Orange and Fennel salad is a delicious winter dish. The crispy fennel and vibrant oranges complement each other perfectly while having the substance to hold up to cold weather foods.
Both oranges and fennel are in season from late fall to early spring, making this a good example of cooking seasonally. The produce is at its peak of freshness and flavor as well as being at its most plentiful.
Fennel is a crisp, licorice flavored vegetable that is use extensively in Mediterranean cooking, Its texture is similar to celery, crunchy and slow to wilt. It pairs beautifully with chicken and pork, but is particularly good with fish. Salmon and fennel are a match made in heaven.
Look for an unblemished bulb that is white to light green in color with firm, green stalks and dark green fronds. The fronds can be used as a garnish or finely chopped and sprinkled over a dish for added flavor. The stalks are generally not eaten; cut them off close too the top of the bulb.
Remove a thin slice from the bottom of the bulb, then cut the bulb in half lengthwise. There will be a small core that can be removed if desired. The fennel is then ready to be used. It can be slice for salads or sautés or cut in large pieces for roasting or braising. The flavor mellows and sweetens when cooked while remaining more of the licorice flavor when raw.
There are many health benefits to fennel. It's an antioxidant with anti-inflammatory and cancer fighting attributes. Fennel has high concentrates of fiber, foliates, and Vitamin C among others beneficial vitamins and minerals.
Oranges used to be a rare and expensive winter treat. They frequently found their way into Christmas stockings. Now they are plentiful and readily available and a great source of winter nutrients. Like fennel, oranges offer Vitamin C and anti-inflammatory properties. They are purported to help lower blood pressure as well as aid in preventing kidney stones, ulcers, and cancers.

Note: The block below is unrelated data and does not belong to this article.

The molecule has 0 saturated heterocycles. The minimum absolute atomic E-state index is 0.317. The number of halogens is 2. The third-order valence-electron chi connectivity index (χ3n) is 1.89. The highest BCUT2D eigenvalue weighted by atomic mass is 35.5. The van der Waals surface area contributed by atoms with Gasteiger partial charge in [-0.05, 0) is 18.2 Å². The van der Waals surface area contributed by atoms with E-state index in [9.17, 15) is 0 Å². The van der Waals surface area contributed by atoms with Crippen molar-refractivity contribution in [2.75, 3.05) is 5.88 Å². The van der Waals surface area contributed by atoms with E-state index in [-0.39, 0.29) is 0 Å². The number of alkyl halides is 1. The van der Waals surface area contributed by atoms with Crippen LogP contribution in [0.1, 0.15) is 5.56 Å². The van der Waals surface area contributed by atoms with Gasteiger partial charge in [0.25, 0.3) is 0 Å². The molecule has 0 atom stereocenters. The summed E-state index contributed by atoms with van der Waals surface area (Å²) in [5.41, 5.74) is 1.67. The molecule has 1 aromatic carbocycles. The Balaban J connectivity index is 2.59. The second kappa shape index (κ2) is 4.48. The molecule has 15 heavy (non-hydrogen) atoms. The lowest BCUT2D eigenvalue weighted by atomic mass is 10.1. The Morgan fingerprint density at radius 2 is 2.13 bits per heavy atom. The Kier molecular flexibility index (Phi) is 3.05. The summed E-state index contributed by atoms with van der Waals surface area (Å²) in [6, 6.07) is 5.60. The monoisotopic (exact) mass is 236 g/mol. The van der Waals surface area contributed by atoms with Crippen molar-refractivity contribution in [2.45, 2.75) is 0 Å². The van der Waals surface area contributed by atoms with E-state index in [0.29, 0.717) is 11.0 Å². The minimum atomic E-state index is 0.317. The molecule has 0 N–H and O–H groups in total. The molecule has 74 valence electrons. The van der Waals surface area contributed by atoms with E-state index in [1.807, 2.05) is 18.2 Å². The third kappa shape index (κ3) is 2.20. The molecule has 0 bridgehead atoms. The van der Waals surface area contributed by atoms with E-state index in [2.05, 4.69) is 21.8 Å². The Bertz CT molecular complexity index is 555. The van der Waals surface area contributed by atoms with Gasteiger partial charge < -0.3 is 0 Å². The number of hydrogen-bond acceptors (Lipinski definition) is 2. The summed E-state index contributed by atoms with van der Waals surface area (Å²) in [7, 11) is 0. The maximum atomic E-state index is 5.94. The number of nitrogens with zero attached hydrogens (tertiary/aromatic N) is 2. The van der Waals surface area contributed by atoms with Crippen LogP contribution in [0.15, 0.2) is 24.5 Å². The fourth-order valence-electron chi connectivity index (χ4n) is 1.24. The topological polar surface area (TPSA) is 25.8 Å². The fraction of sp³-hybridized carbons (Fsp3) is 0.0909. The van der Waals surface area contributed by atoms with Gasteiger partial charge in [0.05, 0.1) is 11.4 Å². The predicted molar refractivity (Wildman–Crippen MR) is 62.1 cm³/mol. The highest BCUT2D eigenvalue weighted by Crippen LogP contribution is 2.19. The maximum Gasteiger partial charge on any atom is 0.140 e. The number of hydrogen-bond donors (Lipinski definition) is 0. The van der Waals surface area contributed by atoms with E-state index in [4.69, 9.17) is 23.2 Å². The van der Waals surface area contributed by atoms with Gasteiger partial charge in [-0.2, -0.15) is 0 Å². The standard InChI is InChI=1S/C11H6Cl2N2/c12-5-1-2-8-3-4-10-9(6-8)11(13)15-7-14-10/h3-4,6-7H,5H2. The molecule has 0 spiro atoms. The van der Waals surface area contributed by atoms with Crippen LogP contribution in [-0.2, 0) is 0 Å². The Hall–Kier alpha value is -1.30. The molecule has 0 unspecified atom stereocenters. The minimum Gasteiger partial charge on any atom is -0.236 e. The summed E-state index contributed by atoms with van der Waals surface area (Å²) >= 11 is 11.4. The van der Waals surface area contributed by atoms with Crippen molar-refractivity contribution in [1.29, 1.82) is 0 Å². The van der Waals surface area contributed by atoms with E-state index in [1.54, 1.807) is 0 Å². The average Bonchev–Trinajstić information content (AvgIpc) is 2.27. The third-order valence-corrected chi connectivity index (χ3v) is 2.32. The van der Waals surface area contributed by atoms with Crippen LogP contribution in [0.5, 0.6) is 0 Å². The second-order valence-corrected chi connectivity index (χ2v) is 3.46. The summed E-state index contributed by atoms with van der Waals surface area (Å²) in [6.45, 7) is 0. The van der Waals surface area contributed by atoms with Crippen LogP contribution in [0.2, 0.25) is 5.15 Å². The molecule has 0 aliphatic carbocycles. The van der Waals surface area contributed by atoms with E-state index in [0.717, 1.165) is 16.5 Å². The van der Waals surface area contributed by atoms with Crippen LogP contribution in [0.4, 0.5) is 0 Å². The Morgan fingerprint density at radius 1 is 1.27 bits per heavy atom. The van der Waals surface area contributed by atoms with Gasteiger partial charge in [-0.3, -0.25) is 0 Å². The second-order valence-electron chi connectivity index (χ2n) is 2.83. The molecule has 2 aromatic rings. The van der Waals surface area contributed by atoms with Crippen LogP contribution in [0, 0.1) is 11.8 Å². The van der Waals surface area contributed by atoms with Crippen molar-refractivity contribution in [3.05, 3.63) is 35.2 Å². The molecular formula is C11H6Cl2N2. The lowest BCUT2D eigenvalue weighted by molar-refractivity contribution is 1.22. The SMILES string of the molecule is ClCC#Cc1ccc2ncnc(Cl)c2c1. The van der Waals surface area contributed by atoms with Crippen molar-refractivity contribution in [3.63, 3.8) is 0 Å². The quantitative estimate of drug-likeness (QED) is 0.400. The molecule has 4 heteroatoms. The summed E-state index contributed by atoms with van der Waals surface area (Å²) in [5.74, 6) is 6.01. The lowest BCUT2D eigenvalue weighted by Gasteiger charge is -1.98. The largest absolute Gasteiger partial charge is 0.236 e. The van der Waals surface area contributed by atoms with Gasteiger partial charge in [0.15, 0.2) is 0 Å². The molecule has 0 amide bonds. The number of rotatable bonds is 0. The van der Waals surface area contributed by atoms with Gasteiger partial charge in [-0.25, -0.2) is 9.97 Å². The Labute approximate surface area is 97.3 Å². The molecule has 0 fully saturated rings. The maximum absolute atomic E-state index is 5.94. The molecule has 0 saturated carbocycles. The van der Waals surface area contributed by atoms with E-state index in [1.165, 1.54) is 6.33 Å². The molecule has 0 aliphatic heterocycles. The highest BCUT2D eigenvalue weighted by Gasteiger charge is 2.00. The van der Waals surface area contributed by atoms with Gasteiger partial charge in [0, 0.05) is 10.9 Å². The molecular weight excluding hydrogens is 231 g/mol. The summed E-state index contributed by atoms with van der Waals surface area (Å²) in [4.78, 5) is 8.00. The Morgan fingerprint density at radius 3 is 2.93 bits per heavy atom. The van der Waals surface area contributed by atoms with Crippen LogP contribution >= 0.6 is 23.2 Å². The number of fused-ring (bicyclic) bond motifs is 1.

This recipe specifies navel orange because they are seedless and easy to peel, making slicing easy. Any orange could be used, however.
Adding kalamata olives enhances the sweet, crunchy salad with a briny taste and pop of contrasting color. Using them is optional - the salad is good without them as well.
The orange vinaigrette is very light and refreshing. It is equally tasty on other salads and even works as a mild flavored marinade. Try using it on a spinach salad, perhaps adding some orange segments and sliced almonds for another tasty and healthy winter salad.
Orange Fennel SaladIngredients
- 1 bulb of fennel
- 2 navel oranges
- (Optional - pitted kalamata olives)
- ¼ cup orange juice
- 2 tsp red wine vinegar
- 2 tsp honey (or sugar)
- 2 tsp Dijon mustard
- ½ tsp salt
- ¼ tsp pepper
- ¼ cup olive oil
- Mix together the orange juice, red wine vinegar, honey, Dijon mustard, salt, and pepper.
- Slowly whisk in the olive oil.
- Set the vinaigrette aside while preparing the other ingredients.
- Remove the stalks from the fennel. Cut a thin slice of the root end.
- Remove the outer layers if they are discolored or thick.
- Using a mandolin or sharp knife, cut thin slices lengthwise in the fennel.
- Layer the slices on a serving platter.
- Remove the peel from the oranges.
- Cut crosswise into ¼" slices. Place the slices attractively over the fennel.
- If using the kalamata olives cut them in half and sprinkle the pieces over the salad.
- Drizzle with the orange vinaigrette, using only as much as needed to lightly coat the salad. There should be more vinaigrette then needed; how much you use will depend on the size of the fennel and oranges.
- Spinach or arugala mix well the fennel and oranges.
- Either could be layered under the fennel, or the salad could be tossed. In that case it is best to quarter the oranges for ease of serving.
for more information and expanded ideas.